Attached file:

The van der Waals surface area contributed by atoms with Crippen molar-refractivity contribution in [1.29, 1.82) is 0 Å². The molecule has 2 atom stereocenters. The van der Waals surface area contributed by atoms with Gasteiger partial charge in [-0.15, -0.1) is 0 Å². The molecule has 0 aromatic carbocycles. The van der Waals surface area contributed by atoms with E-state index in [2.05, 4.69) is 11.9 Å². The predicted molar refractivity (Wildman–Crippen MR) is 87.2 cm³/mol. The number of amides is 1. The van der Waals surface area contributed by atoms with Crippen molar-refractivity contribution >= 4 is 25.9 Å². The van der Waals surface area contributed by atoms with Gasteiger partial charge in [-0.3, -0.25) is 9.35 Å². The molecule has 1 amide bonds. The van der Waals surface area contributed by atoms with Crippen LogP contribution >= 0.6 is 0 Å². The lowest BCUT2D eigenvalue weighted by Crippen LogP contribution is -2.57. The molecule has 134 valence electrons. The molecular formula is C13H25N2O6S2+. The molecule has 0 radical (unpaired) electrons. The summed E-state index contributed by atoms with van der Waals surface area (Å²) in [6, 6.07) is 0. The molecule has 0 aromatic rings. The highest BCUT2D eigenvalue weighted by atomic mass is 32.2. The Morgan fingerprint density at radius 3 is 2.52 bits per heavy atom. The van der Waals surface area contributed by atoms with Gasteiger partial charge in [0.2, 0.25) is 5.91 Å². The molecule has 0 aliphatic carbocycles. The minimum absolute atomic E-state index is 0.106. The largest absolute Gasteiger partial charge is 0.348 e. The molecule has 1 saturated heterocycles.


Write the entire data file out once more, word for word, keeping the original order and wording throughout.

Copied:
The van der Waals surface area contributed by atoms with Crippen molar-refractivity contribution in [1.29, 1.82) is 0 Å². The molecule has 2 atom stereocenters. The van der Waals surface area contributed by atoms with Gasteiger partial charge in [-0.15, -0.1) is 0 Å². The molecule has 0 aromatic carbocycles. The van der Waals surface area contributed by atoms with E-state index in [2.05, 4.69) is 11.9 Å². The predicted molar refractivity (Wildman–Crippen MR) is 87.2 cm³/mol. The number of amides is 1. The van der Waals surface area contributed by atoms with Crippen molar-refractivity contribution >= 4 is 25.9 Å². The van der Waals surface area contributed by atoms with Gasteiger partial charge in [-0.3, -0.25) is 9.35 Å². The molecule has 1 amide bonds. The van der Waals surface area contributed by atoms with Crippen LogP contribution >= 0.6 is 0 Å². The lowest BCUT2D eigenvalue weighted by Crippen LogP contribution is -2.57. The molecule has 134 valence electrons. The molecular formula is C13H25N2O6S2+. The molecule has 0 radical (unpaired) electrons. The summed E-state index contributed by atoms with van der Waals surface area (Å²) in [6, 6.07) is 0. The molecule has 0 aromatic rings. The highest BCUT2D eigenvalue weighted by atomic mass is 32.2. The Morgan fingerprint density at radius 3 is 2.52 bits per heavy atom. The van der Waals surface area contributed by atoms with Gasteiger partial charge in [0.2, 0.25) is 5.91 Å². The molecule has 0 aliphatic carbocycles. The minimum absolute atomic E-state index is 0.106. The largest absolute Gasteiger partial charge is 0.348 e. The molecule has 1 saturated heterocycles.